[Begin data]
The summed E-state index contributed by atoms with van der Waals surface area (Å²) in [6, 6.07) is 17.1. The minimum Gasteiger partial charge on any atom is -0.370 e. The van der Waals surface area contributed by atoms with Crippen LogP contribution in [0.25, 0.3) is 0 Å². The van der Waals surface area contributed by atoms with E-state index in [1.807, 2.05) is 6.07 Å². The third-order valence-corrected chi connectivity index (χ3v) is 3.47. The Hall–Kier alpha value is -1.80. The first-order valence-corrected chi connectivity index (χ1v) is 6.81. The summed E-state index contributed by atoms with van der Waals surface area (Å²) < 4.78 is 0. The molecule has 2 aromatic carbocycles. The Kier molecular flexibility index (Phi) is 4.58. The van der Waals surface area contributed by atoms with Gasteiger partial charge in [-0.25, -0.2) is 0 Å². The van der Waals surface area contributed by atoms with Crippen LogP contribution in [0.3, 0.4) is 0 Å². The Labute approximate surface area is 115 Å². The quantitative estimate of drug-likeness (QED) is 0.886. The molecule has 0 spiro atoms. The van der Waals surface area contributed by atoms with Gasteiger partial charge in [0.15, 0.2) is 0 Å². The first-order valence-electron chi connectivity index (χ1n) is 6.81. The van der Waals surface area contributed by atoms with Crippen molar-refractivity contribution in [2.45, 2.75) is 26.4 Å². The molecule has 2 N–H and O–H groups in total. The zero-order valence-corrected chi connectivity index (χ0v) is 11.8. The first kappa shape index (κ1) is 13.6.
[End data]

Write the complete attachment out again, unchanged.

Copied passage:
The summed E-state index contributed by atoms with van der Waals surface area (Å²) in [6, 6.07) is 17.1. The minimum Gasteiger partial charge on any atom is -0.370 e. The van der Waals surface area contributed by atoms with Crippen LogP contribution in [0.25, 0.3) is 0 Å². The van der Waals surface area contributed by atoms with E-state index in [1.807, 2.05) is 6.07 Å². The third-order valence-corrected chi connectivity index (χ3v) is 3.47. The Hall–Kier alpha value is -1.80. The first-order valence-corrected chi connectivity index (χ1v) is 6.81. The summed E-state index contributed by atoms with van der Waals surface area (Å²) < 4.78 is 0. The molecule has 2 aromatic carbocycles. The Kier molecular flexibility index (Phi) is 4.58. The van der Waals surface area contributed by atoms with Gasteiger partial charge in [-0.25, -0.2) is 0 Å². The van der Waals surface area contributed by atoms with Crippen LogP contribution in [0.3, 0.4) is 0 Å². The Labute approximate surface area is 115 Å². The quantitative estimate of drug-likeness (QED) is 0.886. The molecule has 0 spiro atoms. The van der Waals surface area contributed by atoms with Gasteiger partial charge in [0.15, 0.2) is 0 Å². The first-order valence-electron chi connectivity index (χ1n) is 6.81. The van der Waals surface area contributed by atoms with Crippen molar-refractivity contribution in [2.45, 2.75) is 26.4 Å². The molecule has 2 N–H and O–H groups in total. The zero-order valence-corrected chi connectivity index (χ0v) is 11.8. The first kappa shape index (κ1) is 13.6.